Before the music swells, the long dissolve, and the credits roll, Governor Arnold Schwarzenegger and his merry band of right-wing Republicans who control a third of the state legislature are intent on making one final power play to squeeze the last drops of blood from California's public institutions. Schwarzenegger's hackneyed "State of the State" address was pathetic and unconvincing. If it weren't for his acting chops and his ability to emote on cue he couldn't get away with the simplistic platitudes that roll off his tongue. Then again, if he couldn't act he wouldn't be governor either.
"First, as bitter as the words are in my mouth, we face additional cuts. We know what that means. We know the pain it entails. What can we say at this point except the truth? That we have no choice." This is a false statement because it ignores all of the revenue generating measures that have been attempted in the Legislature, such as the oil severance tax Assembly Bill 656, that Schwarzenegger and the Republican minority have already rejected on ideological grounds.
And what does the Governor mean by "we" exactly?
"We" know the pain? Really?
Last summer Schwarzenegger told Mark Leibovich of the New York Times Magazine: "Someone else might walk out of here every day depressed, but I don't walk out of here depressed . . . I will sit down in my Jacuzzi tonight . . . I'm going to lay back with a stogie."
Schwarzenegger and the Republican minority that controls the state's finances insist on dismantling the state's institutions, privatizing prisons, beating up on state workers, kicking disabled and elderly people off of programs that allow them to stay in their homes, yanking health care from kids, turning away 40,000 college students, and gutting Child Protective Services. And all of these heartless, counterproductive attacks on the public sector are done in the name of protecting the richest 1 percent of California income earners from paying a little extra in taxes. And somehow all of these cuts rammed down our throats amidst the worst economic meltdown since the Great Depression are going to benefit the state?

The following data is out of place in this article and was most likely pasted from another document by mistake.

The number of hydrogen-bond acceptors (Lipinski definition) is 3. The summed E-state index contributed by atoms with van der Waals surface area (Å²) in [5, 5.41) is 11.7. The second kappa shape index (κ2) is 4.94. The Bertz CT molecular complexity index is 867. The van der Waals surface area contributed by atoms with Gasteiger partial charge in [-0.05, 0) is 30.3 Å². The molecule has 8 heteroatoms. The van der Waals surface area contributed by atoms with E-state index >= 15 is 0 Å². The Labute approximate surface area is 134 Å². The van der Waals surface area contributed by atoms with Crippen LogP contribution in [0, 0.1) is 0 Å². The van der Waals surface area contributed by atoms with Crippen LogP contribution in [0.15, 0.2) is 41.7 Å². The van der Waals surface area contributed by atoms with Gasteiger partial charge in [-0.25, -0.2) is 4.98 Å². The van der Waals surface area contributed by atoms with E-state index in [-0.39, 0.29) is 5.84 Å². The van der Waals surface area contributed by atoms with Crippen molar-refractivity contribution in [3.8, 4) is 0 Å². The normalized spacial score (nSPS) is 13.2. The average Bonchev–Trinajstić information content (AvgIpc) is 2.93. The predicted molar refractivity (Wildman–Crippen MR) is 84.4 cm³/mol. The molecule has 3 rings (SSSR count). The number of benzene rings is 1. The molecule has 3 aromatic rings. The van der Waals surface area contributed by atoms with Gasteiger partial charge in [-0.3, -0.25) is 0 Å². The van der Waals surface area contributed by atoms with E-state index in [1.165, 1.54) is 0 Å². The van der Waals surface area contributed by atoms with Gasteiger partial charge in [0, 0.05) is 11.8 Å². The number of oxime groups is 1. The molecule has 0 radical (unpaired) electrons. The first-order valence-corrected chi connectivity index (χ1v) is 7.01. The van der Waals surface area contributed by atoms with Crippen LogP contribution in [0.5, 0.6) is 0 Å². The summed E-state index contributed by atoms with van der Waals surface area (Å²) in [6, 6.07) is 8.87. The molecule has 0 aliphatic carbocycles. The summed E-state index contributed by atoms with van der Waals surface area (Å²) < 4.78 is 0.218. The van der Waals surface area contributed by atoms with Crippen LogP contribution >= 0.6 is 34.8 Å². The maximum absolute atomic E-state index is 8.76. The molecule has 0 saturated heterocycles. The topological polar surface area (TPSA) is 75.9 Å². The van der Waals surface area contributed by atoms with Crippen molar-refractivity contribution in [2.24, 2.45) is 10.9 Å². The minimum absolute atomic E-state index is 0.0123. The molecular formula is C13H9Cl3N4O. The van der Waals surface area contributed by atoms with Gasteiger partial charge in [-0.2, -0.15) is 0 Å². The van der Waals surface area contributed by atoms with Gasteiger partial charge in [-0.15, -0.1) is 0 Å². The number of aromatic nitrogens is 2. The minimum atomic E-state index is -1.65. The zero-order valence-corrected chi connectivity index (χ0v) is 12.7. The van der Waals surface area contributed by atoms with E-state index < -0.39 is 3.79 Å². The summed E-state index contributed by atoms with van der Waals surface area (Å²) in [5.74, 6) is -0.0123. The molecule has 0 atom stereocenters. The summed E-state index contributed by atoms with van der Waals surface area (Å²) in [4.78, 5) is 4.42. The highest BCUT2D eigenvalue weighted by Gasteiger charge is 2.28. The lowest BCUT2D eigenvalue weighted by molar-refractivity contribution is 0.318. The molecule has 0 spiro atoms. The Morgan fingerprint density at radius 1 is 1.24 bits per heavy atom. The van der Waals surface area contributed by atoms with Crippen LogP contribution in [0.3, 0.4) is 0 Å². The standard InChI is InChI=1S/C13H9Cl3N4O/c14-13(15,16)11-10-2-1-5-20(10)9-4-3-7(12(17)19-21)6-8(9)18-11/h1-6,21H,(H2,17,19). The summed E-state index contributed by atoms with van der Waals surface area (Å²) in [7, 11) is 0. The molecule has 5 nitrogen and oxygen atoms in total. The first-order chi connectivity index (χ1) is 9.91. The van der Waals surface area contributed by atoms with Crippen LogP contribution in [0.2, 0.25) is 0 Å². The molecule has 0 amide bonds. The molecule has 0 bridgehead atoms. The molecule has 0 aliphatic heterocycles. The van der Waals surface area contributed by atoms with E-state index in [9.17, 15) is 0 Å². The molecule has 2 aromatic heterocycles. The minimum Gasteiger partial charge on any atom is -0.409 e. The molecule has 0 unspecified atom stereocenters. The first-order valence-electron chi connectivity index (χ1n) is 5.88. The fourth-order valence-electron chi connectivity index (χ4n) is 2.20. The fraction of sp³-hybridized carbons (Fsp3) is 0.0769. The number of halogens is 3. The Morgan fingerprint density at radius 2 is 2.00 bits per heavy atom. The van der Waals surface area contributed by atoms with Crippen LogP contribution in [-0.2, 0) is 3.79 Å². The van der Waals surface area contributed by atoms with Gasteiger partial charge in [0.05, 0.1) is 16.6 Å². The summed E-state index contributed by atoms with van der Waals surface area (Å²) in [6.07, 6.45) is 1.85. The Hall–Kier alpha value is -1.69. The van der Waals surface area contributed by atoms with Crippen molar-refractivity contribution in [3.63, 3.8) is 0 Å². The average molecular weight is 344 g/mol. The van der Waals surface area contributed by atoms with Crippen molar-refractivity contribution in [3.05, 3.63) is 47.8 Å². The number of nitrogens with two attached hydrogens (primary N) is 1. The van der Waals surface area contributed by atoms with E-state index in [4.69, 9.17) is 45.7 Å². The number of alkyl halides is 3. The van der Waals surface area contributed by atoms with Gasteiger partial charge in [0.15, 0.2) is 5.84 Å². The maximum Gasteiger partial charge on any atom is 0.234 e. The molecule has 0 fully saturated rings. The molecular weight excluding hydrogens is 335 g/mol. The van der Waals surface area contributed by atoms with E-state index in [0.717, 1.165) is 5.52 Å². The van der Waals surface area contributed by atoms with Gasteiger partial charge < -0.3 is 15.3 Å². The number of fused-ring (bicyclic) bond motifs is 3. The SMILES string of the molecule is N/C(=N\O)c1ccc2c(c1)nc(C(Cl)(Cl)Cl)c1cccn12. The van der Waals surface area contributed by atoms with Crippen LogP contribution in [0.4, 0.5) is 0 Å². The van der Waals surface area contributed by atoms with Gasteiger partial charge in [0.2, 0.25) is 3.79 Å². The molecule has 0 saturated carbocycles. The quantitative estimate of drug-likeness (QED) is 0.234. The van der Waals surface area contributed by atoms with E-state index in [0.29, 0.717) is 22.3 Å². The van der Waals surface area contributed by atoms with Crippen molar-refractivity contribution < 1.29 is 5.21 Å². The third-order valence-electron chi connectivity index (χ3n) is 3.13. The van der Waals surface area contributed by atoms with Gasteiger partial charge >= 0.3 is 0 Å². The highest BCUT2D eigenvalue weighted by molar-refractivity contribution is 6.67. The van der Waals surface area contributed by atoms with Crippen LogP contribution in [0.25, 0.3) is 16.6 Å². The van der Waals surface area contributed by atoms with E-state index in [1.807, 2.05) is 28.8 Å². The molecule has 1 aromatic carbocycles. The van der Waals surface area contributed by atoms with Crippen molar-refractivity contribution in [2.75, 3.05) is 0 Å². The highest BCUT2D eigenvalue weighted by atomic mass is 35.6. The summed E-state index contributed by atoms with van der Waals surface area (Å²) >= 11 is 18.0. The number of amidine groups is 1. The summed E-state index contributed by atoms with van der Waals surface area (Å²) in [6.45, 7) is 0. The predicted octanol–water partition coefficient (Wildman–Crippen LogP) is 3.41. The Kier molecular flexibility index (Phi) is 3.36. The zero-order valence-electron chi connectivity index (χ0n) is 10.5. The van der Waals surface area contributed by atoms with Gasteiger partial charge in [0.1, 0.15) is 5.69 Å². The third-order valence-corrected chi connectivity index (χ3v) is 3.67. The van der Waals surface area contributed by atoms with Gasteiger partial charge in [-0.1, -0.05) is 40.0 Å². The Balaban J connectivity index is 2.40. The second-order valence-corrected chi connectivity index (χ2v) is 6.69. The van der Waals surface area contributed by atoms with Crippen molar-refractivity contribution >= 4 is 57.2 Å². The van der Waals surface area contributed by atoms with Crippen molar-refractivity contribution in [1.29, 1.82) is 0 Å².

How can you run a state while pretending it has 20 million people when in reality it has 38 million people?
I thought Schwarzenegger told us that California already had its "Day of Reckoning."
During his speech he quipped: "If I had hesitated to attempt something because it was too hard, I'd still be yodeling in Austria." It will be so nice not to have to hear this kind of sophomoric crap anymore. With Arnold, it's always all about him.
But as much as I would like to do so I cannot put all the blame on Schwarzenegger and his lackeys. In California a myopic kind of identity politics have contributed to the same old weaknesses that have plagued the Left for decades. So long as Schwarzenegger makes the right noises about gay people and being "green" he gets a free pass to seize the opportunity of the economic crisis to dismantle public institutions that took decades to build.
Schwarzenegger showed in the speech that he intends to be a bully to the end. He must think he is very clever by trying to pit the correctional officers' union against the educators' unions in another "divide and conquer" power play with his proposal to spend more on education than incarceration. But it's a ploy that is going to fail this time around. Schwarzenegger's only goal here is to hand over more tax dollars to a private prison corporation that contributed to his campaigns, the Tennessee based "Corrections Corp.," which already receives over $600 million in state funds in no-bid contracts. On the way out of Sacramento Schwarzenegger wants to privatize prisons to make big bucks for his friends in the private prison business -- in Tennessee! His other big proposal is to create "Jobs, Jobs, Jobs" by gutting the state's environmental and consumer protection laws so his Republican friends in the corporate sector can pollute the state and victimize consumers more easily. So much for the "green" governor. This man has been a disaster for the state of California and for the nation. The sooner we are rid of him the better. He is arguably the worst governor in the history of the Golden State.
In the 1990s, when the California economy was chugging along Republican politicians said: "Times are great: We must cut taxes, deregulate, and roll back public institutions." Today, the economy has hit the skids and Republican politicians say: "Times are bad: We must cut taxes, deregulate, and roll back public institutions." Schwarzenegger called for privatizing state institutions long before the real estate bubble burst. This morning's gas-fest was just a preview of coming attractions. On Friday Schwarzenegger will unveil his final budget, which promises to be his most Dickensian yet.